“Queen of the South” heats up USA; “Roadies” is out of tune.
Queen of the South
Thursday, June 23 (USA)
Series Debut: USA continues to get somewhat browner; baby steps for the not-quite-whitest network on cable (that’d be Glenn Beck’s TheBlaze, the EDM club of TV “news”). In the net’s new “Queen of the South,” Teresa Mendoza (Alice Braga) flees to America from Mexico when her drug-dealer boyfriend is murdered, then plots her bloody revenge upon the cartel that killed him.
“Queen of the South” is flashier and pricier than the Telemundo series it was lifted from, but the grit and pain remain, and Teresa’s transformation from grieving victim to vengeful badass would make Walter White tip his fedora. The initial episodes can occasionally feel rushed and jam-packed, but Braga carries it effortlessly (and sometimes terrifyingly). Now let’s see if USA’s audience is ready for a “Scarface”/“Blow”/“Narcos” mashup fronted by a Latina.
“Adventures in Babysitting”
Friday, June 24 (Disney)
Movie: The Disney Channel’s 100th “original” movie is a remake of a 1987 classic that cannot be improved upon, an iconic era film that launched the careers of Elizabeth Shue and Ron Canada (yes, “The Strain”’s Ron Canada!)? Wasn’t molesting the corpse of “Uncle Buck” over on ABC enough for you, Mickey? This version is “Adventures in Babysitting” in name only, altering the storyline beyond recognition and extracting any sense of danger in favor of cranking out a cheapo Disney flick indistinguishable from the previous 99. But, hey, if we’re doing this, let’s do it: How about “Blue Velvet” 2016, starring Selena Gomez as the “older” femme fatale? “Natural Born Killers” with Austin and Ally? That Dog With a Blog as “Cujo”!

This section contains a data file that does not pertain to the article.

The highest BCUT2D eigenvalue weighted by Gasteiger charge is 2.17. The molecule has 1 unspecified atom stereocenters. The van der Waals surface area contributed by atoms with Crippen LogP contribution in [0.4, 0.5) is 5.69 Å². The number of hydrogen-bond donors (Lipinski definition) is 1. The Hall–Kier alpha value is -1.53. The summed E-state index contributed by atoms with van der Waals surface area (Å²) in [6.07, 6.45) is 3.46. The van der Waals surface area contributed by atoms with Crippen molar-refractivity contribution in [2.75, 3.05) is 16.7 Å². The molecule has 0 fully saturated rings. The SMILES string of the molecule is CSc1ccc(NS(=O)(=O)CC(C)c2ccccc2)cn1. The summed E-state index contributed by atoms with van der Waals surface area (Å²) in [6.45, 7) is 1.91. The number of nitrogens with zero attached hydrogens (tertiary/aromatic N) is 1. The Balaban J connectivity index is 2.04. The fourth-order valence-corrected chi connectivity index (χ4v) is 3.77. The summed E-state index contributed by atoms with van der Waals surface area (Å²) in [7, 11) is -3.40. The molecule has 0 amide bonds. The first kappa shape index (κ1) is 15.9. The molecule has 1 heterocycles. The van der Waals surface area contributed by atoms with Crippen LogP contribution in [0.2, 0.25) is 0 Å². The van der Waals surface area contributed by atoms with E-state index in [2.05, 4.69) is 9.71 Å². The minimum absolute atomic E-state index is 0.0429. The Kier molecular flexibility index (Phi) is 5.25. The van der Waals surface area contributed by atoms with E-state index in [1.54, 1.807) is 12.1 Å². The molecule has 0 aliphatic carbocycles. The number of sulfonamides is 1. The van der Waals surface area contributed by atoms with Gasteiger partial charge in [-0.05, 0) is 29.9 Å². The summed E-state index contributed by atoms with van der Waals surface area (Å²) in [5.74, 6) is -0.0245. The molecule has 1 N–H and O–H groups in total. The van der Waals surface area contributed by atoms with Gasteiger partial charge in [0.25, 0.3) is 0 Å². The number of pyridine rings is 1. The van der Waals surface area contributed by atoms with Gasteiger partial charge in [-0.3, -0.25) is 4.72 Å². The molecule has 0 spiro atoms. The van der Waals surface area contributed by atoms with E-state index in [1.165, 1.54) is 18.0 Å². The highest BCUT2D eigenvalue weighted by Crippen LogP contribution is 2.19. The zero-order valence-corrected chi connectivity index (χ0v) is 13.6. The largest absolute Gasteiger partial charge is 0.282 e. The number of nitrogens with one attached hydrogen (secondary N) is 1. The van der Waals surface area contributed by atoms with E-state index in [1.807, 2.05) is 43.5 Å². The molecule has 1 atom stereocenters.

Sunday, June 26 (Showtime)
Season Premiere: After a nasty brush with the Armenian mafia, a failed attempt at NFL ownership and getting caught between the overacting of Ian McShane and the underacting of Katie Holmes last season, Ray (Liev Schreiber) finds himself at a personal and professional crossroads in Season 4 — you know, just like in Seasons 2 and 3. “Ray Donovan” doesn’t stray from its troubled-Hollywood-fixer-to-the-rich-and-famous formula, but Schreiber (and the show’s uncredited true star, Schreiber’s immaculate facial stubble) is so damned good, it matters not. This season’s secondary subplot to the Donovan family drama involves a human-trafficking ring with ties to pro boxer (dog fighting and spousal abuse are so passé).
Sunday, June 26 (Showtime)
Series Debut: It’s “Almost Famous: Backstage”! Luke Wilson, Carla Gugino, Luis Guzmán, Imogen Poots and cameo bands galore star in Cameron Crowe’s ode to the hard-knock life behind the rock & roll fantasy. Unlike HBO’s dark, retro “Vinyl,” “Roadies” is set in current times and more comedic (because, Cameron Crowe). Wilson and Gugino play well off one another as longtime road colleagues who are obviously in love, which is part of the problem: This is more rom-com than rock show, while the rock side is rife with music-biz-movie clichés by the semi-truckload. “Roadies” has nine more episodes to prove itself as more than an unfinished Crowe movie from the 1990s, but the pilot is an underwhelming opening act. CV
Bill Frost writes about television for Salt Lake City Weekly, talks about it on TV Tan Podcast (iTunes, Stitcher and BillFrost.tv), and tweets about it at @Bill_Frost.